Damaged as We Are, We Must Be Heroes
Damaged as we are, we must be heroes.
The Thinking Person's Guide to Autism runs Kate Ryan's incisive description of the scars most autistic people have:
We were teased, taunted, bullied, punished. Verbal abuse was routine. We learned that we were Other very young, and that Other was bad. We started thinking about suicide before we knew what the word was. We kept swimming as hard as we could, but it seemed like it would be so much easier to just give up and let ourselves drown. The waves were always over our heads, always crashing down on any small gains we made.
Autistics on a whole have long memories. Too long. We remember standing in the fifth-grade lunch line and feeling that the world was crashing down. We remember running through the middle-school hallways and trying to avoid getting kicked. Our post-traumatic stress disorder, so common as to be almost routine in adults, wasn’t caused by any specific incident. It was caused by life, life itself, the endless routine of falling down and getting up and trying again only to fail again.
We are used to ignoring our own bodies. "These carrots are too spicy" we complained as a child, only to be told no, they were sweet, that the music wasn’t too loud, nobody can hear lights, what you are experiencing is invalid. We heard: you are invalid. You do not experience the world the same way as everyone else, and therefore, your experience is wrong. You learn to ignore the ever-present pain because nothing can be done about it, but then you have a kidney infection and others get mad at you for not noticing sooner. But why should you trust your body when it is always wrong?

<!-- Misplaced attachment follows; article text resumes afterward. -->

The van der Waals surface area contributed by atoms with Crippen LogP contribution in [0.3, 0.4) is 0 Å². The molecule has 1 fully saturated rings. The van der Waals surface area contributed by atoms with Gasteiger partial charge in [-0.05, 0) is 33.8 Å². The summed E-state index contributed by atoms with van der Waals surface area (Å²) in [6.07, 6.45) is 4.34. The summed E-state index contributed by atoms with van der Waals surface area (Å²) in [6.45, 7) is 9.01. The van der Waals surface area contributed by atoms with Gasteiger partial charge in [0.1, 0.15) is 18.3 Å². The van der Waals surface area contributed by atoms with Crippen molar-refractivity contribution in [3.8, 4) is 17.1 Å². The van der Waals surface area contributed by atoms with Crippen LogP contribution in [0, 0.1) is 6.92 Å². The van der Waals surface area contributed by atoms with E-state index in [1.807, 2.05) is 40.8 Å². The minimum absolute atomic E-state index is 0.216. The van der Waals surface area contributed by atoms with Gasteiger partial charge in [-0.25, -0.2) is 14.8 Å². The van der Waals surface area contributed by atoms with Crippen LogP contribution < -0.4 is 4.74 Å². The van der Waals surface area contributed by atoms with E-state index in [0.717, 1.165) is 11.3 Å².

This is exactly what I meant by the first word of the thAut at the top of this post. This is the damage I was referring to. Of course, many people thought I was referring to autism itself as damage and went on the attack. But, no-- I was talking about the damage that inevitably comes with being neurologically different from those around you, and, even though I explained that when I posted it on January 22, someone used this as recently as last week to claim that I am "confused."
And that made me think about this interview with Dan Harmon about how when he got fired from his own show Community, the negative things people said about him could mostly be traced back to things he had said about himself:
Asked on the podcast about rumours that he is difficult to work with, Harmon said his own self-critical remarks helped fuel that impression.
"I think I started them," he said. "I think that I'm a self-effacing, self-destructive person, and I think that every speech I made to my own crew and to the people above me was, 'Sorry, I'm not good at this.' Because I'm from Wisconsin."
He said his critics "just went with my own words."